An Inclusive Malaysia Needs ‘Intrapreneurs’
Over the past several months media headlines were dominated by shifts and swings in national elections and referendums held across several continents, reinforcing the perception that people all over the world are restless and angry, and therefore hungry for change and renewal.
The persistent anger found expression not only through ballot boxes. South Koreans, for example, have also resorted to aggressively acting it out on to the streets, leading to the impeachment of their President.
In short, these “writings on the walls” for global change and renewal can be ignored by societies and those in leadership positions only at their own peril.
The reasons for mass anger and uprisings are varied, some country-specific. Nevertheless, there is a discernible pattern, top of which is rejection of corruption and abuse of power, followed by intolerance of income disparity and economic injustice.
Other than anger, there is also fear in the air, due to a growing sense of economic insecurity. Jobs are threatened and the future uncertain; worsened by disruptive forces that are reshaping business landscapes, affecting incomes and livelihood.
Malaysia is fortunate to have dynamic private entrepreneurs doing a fantastic job developing the economy, and they must be facilitated to do more. However, to simply do more of the same without compensatory measures to address economic injustice, reduce exclusivity and bridge economic divides is no longer tenable.
What is needed is a formula for renewal, focused on expanding the entrepreneurial class by offering every Malaysian equal opportunity for upward mobility.
The time has come for Malaysia to create an alternative trajectory for a more inclusive growth. This calls for bold strategies to reinvent the corporation, restructure corporate control and redefine Malaysian entrepreneurship.
Reinventing the corporation involves innovative institution building. One feasible option is to create a critical mass of “community-owned” corporations to include fully market-driven GLCs and Corporate Waqfs.
A greater GLC and Corporate Waqf role will incrementally shift the economic system from its currently almost exclusively private “shareholder-centric” construct towards an inclusive “community-centric” one, involving amanah or trust institutions representing the larger interests of the community.
A community-centric trajectory also requires a redefinition of entrepreneurship that is too often identified with ownership of enterprises. CEOs and executives of GLCs and Waqfs as amanah or trustee managers require a different set of rewards, as they do not have the benefit of stock options, management buy-outs (MBOs) or privatization.
It is proposed that these amanah entrepreneurs be referred to as “intrapreneurs”, emulating the highly successful practice of Johor Corporation (JCorp) as a GLC.
I had the privilege of serving as CEO of JCorp between 1982 to 2010. Under the leadership of intrapreneurs, JCorp’s 280 companies with more than 60,000 employees (at end of 2010), recorded extraordinary business performance. Eight of these companies were publicly listed, one on the London Stock Exchange.
More than 80 JCorp companies were start-ups, fully exposed to entrepreneurial risks. Throughout my career as CEO, I recall having to shut down more than 35 companies involving write-offs exceeding RM350 million. These losses, however, were more than compensated for by several intrapreneur ventures that excelled, becoming lasting strategic enterprises, creating value and career opportunities.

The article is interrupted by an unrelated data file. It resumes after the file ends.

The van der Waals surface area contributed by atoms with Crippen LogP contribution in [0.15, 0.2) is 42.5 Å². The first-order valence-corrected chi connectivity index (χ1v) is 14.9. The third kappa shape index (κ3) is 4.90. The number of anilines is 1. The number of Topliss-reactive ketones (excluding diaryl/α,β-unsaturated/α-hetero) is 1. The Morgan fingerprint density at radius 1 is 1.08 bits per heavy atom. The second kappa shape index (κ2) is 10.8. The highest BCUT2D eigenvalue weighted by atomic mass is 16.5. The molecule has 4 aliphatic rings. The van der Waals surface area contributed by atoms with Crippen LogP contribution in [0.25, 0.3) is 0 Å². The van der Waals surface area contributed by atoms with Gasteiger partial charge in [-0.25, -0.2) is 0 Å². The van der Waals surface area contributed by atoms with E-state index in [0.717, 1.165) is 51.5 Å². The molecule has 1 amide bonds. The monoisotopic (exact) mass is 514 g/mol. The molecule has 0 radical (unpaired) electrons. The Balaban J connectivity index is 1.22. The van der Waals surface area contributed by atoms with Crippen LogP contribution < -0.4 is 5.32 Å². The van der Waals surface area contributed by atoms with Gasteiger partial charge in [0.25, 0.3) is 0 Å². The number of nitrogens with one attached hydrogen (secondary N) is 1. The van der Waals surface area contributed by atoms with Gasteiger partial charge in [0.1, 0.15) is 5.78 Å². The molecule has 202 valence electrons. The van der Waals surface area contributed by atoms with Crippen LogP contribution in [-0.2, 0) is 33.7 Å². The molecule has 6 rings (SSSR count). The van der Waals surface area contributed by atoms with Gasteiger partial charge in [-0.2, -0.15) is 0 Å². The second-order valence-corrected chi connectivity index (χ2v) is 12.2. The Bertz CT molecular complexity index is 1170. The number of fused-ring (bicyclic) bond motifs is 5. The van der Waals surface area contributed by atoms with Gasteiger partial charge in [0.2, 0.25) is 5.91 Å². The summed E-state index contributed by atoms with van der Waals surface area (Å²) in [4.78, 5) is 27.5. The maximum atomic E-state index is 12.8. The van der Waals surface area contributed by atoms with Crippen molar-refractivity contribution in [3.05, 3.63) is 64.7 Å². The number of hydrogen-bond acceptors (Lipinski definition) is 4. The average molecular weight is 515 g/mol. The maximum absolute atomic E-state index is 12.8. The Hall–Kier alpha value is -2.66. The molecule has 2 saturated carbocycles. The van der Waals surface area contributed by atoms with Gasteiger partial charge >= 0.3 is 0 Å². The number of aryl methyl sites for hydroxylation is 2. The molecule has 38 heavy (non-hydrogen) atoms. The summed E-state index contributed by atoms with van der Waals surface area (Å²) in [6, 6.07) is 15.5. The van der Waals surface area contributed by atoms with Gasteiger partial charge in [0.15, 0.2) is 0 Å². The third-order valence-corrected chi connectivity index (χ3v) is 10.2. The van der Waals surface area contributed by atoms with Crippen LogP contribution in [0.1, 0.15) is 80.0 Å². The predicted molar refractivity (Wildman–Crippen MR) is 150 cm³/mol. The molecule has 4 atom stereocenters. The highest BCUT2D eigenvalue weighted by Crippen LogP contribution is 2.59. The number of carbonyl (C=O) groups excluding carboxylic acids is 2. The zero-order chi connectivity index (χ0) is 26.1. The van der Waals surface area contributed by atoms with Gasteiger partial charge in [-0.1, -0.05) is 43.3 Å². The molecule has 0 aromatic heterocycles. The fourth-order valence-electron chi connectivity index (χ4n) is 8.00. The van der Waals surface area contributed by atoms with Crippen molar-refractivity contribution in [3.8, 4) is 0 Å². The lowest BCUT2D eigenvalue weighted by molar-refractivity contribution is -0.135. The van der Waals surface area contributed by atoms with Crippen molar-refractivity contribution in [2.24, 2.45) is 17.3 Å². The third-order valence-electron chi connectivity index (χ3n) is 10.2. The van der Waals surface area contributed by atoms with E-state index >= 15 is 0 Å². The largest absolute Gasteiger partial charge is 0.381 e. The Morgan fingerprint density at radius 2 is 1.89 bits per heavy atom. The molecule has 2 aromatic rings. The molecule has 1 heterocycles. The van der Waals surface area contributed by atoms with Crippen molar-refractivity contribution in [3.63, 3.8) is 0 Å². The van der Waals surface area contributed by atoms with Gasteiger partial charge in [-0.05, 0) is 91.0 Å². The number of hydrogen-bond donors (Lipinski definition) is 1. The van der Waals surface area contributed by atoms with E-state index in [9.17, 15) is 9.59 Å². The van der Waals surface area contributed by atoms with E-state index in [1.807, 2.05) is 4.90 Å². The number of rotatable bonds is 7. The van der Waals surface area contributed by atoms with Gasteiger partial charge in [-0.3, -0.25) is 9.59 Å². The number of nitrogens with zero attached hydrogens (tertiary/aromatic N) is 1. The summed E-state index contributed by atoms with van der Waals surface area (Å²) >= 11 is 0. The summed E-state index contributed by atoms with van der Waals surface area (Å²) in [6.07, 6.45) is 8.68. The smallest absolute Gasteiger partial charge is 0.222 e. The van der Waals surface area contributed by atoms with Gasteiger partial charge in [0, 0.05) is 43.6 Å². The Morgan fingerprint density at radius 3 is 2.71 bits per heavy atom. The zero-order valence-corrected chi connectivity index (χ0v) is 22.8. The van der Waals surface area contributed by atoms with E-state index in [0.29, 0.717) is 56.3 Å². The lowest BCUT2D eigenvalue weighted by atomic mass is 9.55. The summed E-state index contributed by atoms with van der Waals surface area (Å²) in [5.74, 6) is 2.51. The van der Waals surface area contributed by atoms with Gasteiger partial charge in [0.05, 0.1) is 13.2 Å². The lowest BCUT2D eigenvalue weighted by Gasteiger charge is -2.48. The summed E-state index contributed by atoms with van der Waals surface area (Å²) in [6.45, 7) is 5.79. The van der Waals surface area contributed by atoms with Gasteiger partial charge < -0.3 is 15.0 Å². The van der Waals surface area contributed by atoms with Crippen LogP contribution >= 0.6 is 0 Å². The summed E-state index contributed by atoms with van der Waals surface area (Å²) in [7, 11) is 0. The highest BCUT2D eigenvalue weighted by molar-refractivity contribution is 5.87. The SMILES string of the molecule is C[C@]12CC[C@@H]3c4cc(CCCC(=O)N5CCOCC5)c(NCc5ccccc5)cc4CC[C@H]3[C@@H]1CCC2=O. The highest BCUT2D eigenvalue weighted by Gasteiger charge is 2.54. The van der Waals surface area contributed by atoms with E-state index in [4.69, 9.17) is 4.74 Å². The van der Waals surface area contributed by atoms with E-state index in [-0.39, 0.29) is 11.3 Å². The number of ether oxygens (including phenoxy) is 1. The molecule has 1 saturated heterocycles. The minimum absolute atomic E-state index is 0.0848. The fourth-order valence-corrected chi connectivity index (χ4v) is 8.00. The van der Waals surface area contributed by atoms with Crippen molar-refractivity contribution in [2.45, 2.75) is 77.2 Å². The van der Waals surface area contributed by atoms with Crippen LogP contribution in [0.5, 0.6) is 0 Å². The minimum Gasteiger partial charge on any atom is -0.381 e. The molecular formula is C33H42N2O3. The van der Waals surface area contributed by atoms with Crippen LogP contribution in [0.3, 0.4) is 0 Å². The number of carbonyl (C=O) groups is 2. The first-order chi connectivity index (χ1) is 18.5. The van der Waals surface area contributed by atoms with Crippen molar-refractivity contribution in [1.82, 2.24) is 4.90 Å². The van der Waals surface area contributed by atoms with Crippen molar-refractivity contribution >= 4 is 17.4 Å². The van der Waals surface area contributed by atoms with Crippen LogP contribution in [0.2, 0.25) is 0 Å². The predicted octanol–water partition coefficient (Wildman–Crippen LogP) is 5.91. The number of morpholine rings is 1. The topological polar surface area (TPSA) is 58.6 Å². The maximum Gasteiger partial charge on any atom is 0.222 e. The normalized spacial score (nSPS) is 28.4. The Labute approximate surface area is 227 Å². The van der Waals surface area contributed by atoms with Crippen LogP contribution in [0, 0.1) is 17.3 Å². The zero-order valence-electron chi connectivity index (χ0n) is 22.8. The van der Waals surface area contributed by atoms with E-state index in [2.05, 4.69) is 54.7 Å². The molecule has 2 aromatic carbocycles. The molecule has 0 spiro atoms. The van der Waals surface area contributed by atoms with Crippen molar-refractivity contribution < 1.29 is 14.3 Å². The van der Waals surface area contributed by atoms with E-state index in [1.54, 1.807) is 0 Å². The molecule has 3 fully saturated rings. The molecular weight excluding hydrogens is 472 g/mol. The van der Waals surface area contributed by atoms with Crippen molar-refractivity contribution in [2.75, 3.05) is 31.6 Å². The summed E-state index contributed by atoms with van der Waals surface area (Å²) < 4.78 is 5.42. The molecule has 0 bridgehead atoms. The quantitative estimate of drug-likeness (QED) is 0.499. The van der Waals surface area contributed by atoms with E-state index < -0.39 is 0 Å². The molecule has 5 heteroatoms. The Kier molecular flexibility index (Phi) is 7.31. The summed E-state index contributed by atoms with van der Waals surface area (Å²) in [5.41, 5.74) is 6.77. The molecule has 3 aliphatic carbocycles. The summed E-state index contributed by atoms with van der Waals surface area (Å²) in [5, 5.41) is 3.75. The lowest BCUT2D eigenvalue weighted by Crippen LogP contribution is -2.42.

The most iconic is KPJ Healthcare Bhd (KPJ), a JCorp start-up that became a market leader in healthcare and one of Malaysia’s Top 100 listed companies with market capitalization exceeding RM 4.5 billion today.
KPJ was led for more than three decades by intrapreneur extraordinaire Tan Sri Siti Sa’diah Sheikh Bakhir. The intrapreneur culture at KPJ was highly inspiring, enabling many junior executives, technicians as well as nurses to rise through the ranks and become members of management, several even becoming CEOs of subsidiaries.
KPJ’s and JCorp’s intrapreneuring scheme was focused on empowering people, enriching careers and widening opportunities for self-actualisation to compensate for lack of equity rewards. These turned out to be advantages that GLCs and Corporate Waqfs as amanah institutions must leverage on. In KPJ’s and JCorp’s experience, they were extremely effective in retaining loyal and dedicated teams of staff and executives.
Additionally, amanah institutions have a unique appeal to those Malaysians who prefer to build careers in organisations dedicated not only for profit, but also to serve a higher, nobler cause. Muslim executives in particular would regard a Corporate Waqf venture dedicated to a “Business Jihad” championing ‘adl (justice) and prospering life as enjoined by Islam energizing, and a worthy cause to pursue as a career.
In conclusion, a new strategic trajectory towards a “community-centric” and more inclusive national economic regime involving a greater role for GLCs and Corporate Waqfs is indeed an imperative. Malaysia must strive to overcome economic injustice to avoid public anger and fear from spilling over into unnecessary future chaos, threatening political stability.
Especially when Corporate Waqf’s institutional feasibility had also been endorsed in “A study of Johor Corporation’s Corporate Waqf strategy” conducted by Oxford University’s Said Business School, published in December, 2010. Among others, the study concluded, that “… Business Jihad, Corporate Waqf and intrapreneurship have been highly effective and have far exceeded what would have been likely achievable through using conventional development economic tools and known policy-driven methods.”